Whether you’re a student, business owner or influencer, you’re going to come across the need to read up on tips on graphic design. Graphic design is used for blogs, social media, brochures, books, magazines, presentations, signs, restaurant menus and more. In fact, everything you see has some sort of graphic design influence to it. For someone just starting off dabbling in the field of Graphic Design, it can be a bit overwhelming. Just remember that you’re not going to become a pro designer in a month. Don’t set your expectations through the roof, focus on little goals to build up your strengths.
How do you learn Graphic Design?
That is a tricky question. I mean, learning how to do something is easy, it’s how do you become good at it is the different question. Becoming a master at graphic design will require time, effort, hustle and overall strong observation. To get you started, we listed 8 tips for beginners entering the world of Graphic Design.
1. Pull Inspiration
No matter what project I am working on, I always pull inspiration from one of my many design books or my best friend, Google. There is nothing better than getting inspired by the masters in the discipline. Not to mention, someone else’s design could spark a new idea that you can take ever further. However, it is important to remember that it is never okay to copy someone else’s’ work. I mean, graphic design is all about finding your own style, not copying what has already been done. Challenge your creativity and use what you see as inspiration for your own creativity.
Typography is the most important element of any graphic design project. I mean, you could have a kick ass graphic, but if you have the wrong font, your piece will be ruined. For web, stick with sans serif font families (fonts without the hooks at the ends of the letters, like Times New Roman). For print, I find it best to use a mix of both depending on the feel of your design.
PRO TIP: You are better than Comic Sans.
Keep it simple, stupid! There is nothing worse than an overcrowded design that the viewer can’t even figure out what the point of the piece is. Creating a simple design will not only help you make the piece look more elegant, but it will also increase engagement with your audience. I mean, some of the best designs have 1 word or graphic on them. You can do a heck of a lot with negative space.
4. Know Your Audience
If you don’t know who you are designing for, how can you know what type of feel you should portray? There is an important difference in a design from a brand like Nike as compared to Adidas. Sure, they are very similar, but their approach to design is polar opposite. On the same note, just because you like a design style, doesn’t mean the intended viewer will. Be adaptable to what company you are designing for and who the target audience is.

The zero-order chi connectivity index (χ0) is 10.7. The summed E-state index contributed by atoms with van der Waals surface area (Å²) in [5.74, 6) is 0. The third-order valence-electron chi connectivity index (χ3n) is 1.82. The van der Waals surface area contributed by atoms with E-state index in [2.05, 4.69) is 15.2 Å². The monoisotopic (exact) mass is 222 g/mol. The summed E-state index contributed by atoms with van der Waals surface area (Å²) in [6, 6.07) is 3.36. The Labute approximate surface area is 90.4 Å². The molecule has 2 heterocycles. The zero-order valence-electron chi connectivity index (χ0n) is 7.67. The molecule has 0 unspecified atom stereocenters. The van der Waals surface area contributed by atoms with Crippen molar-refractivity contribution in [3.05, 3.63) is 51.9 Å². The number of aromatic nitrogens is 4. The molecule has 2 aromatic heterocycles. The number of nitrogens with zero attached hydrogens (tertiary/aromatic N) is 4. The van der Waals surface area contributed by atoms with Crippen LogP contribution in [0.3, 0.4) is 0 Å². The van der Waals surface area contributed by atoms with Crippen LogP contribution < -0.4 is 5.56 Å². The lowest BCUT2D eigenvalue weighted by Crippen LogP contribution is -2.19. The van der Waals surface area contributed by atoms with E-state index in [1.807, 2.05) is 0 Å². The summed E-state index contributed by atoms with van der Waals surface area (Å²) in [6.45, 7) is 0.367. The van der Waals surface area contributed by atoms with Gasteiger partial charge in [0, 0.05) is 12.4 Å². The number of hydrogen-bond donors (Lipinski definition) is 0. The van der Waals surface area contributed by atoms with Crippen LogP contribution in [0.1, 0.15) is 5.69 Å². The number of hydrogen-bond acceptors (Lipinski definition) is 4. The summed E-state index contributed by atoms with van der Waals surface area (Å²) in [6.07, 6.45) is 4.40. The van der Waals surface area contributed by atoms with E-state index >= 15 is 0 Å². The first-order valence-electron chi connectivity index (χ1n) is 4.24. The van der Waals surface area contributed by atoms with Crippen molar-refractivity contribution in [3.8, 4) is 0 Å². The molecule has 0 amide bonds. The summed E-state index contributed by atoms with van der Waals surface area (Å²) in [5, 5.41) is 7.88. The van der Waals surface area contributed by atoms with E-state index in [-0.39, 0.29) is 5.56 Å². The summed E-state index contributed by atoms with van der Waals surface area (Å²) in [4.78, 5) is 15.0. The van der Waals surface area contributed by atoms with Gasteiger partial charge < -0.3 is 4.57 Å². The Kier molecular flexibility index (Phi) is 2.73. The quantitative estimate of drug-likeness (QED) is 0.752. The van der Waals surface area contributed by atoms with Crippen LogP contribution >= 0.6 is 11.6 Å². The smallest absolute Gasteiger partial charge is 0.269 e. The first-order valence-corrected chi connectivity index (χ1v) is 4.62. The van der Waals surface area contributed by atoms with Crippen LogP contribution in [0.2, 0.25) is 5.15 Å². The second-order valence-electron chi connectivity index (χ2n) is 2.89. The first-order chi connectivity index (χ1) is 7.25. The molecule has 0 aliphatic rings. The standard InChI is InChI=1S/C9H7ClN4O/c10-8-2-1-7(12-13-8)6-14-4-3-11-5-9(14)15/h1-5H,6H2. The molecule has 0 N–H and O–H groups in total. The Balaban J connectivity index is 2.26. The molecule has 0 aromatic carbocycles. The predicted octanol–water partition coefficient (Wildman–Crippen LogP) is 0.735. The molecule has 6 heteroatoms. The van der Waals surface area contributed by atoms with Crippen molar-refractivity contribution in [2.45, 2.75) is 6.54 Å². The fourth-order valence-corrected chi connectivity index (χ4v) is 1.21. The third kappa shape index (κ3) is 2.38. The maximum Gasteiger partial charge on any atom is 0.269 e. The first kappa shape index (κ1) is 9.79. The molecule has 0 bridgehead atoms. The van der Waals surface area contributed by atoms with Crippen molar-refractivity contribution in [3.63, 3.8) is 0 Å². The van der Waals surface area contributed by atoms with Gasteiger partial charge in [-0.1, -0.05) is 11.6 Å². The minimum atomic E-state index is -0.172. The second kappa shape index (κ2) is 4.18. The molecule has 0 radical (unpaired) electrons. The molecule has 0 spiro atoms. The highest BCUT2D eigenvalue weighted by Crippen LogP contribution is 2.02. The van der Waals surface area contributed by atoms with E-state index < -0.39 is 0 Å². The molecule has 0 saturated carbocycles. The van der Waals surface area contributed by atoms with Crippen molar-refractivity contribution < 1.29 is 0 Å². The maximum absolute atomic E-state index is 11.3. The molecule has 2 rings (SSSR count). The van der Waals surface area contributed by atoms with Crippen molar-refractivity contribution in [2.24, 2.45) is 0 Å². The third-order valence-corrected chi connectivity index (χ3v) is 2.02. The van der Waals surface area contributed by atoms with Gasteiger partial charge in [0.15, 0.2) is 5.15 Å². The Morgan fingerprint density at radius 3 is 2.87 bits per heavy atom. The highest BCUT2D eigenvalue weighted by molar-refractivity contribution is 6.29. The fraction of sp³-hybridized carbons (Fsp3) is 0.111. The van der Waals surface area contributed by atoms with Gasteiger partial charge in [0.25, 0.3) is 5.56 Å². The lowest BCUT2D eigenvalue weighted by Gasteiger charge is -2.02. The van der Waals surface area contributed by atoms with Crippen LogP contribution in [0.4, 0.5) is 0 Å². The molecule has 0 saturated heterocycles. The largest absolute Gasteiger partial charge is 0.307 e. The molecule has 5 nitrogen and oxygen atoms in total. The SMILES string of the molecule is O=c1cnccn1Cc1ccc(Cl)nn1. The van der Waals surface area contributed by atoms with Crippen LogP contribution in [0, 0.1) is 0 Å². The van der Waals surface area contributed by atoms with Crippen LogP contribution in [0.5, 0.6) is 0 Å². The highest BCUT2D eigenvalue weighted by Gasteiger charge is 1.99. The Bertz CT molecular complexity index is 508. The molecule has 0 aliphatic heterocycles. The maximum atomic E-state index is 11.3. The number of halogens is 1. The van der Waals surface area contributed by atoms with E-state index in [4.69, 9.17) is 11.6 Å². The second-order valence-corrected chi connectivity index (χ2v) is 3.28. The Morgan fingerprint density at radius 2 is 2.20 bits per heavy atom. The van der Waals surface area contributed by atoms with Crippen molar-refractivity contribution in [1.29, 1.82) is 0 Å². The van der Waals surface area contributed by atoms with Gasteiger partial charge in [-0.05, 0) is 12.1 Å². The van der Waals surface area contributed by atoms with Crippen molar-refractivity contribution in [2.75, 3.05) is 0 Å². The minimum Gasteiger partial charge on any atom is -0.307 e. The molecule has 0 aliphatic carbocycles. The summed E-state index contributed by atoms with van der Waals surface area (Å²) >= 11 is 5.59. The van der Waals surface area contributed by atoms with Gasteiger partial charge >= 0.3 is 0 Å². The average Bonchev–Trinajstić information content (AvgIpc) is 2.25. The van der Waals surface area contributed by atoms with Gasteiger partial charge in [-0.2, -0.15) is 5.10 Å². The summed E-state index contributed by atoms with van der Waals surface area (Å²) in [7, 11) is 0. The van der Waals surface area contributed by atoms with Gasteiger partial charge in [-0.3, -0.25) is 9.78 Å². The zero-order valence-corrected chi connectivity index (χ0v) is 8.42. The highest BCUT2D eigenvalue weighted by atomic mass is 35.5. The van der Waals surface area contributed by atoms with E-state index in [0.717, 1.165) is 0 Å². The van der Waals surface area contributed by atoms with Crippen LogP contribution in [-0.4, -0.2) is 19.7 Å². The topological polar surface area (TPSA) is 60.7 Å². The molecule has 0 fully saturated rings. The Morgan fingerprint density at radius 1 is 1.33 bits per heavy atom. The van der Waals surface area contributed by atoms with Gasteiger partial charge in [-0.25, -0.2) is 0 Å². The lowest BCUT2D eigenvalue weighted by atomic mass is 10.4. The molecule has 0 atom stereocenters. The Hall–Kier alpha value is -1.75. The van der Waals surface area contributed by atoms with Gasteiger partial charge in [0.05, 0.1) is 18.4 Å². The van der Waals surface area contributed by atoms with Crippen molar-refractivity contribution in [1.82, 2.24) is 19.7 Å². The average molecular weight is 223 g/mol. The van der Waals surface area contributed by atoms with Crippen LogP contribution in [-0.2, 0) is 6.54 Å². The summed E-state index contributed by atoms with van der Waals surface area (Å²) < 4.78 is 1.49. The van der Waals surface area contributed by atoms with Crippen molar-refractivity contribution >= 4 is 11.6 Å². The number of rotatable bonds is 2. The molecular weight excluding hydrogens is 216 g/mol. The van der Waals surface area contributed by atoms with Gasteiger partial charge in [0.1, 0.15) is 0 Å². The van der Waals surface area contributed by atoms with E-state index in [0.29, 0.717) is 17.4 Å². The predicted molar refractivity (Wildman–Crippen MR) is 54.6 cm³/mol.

5. Use the Color Wheel
One of the most common mistakes of beginner graphic designers is that they try to show off every skill in a single design. This ties back to K.I.S.S. The last thing you want is a creation that is full of colors, fonts, shapes and all kinds of random elements. It is important to think of the color wheel. Too much contrast is not good for a design. I mean, the viewers eyes should be going crazy when they look at your piece. Stay away from the red-green, purple-yellow, or orange-blue combinations. Instead, choose colors that compliment each other more subtly.
PRO TIP: Read up on color expression and theory, each color means something different!
6. Pay Attention to Image Quality
There is a reason why you never see a pixilated image in a magazine. As a designer, image quality is vital in both print and web design. In fact, print and web use polar opposite requirements when it comes to image quality. For print, you want images at 300 DPI at the size you need it to be. You can’t stretch a 300 DPI image at 3″x2″ and expect it to still be clear at 15″x10″. For web, you want images at 72-150 DPI at a max 1000 pixels wide. This is because the image quality effects the size of the file which then effects the speed of your website.
7. Hierarchy is Your Friend
What’s the reason of your design? If you can’t tell what the most important elements of your design are, you might need a little tweaking. I mean, if you are trying to present an important message that is supposed to make an impact, you don’t want to overshadow it by positioning it over a bright, colorful image. Focus on prioritizing the elements of your design through scale, composition, typography and color. The message and reason for the design should always remain dominate, no matter how many other elements you use.
8. Get Feedback
You will never get better as a designer if you do not ask for feedback about your work. I mean, you can’t critique yourself, right? Ask for opinions and be ready to take their criticism professionally rather than to heart. Revise your project and make improvements as necessary. Getting multiple perspectives on your work will actually push you to be a better designer. Try to make a habit of revising each piece you work on at least once before making it public.
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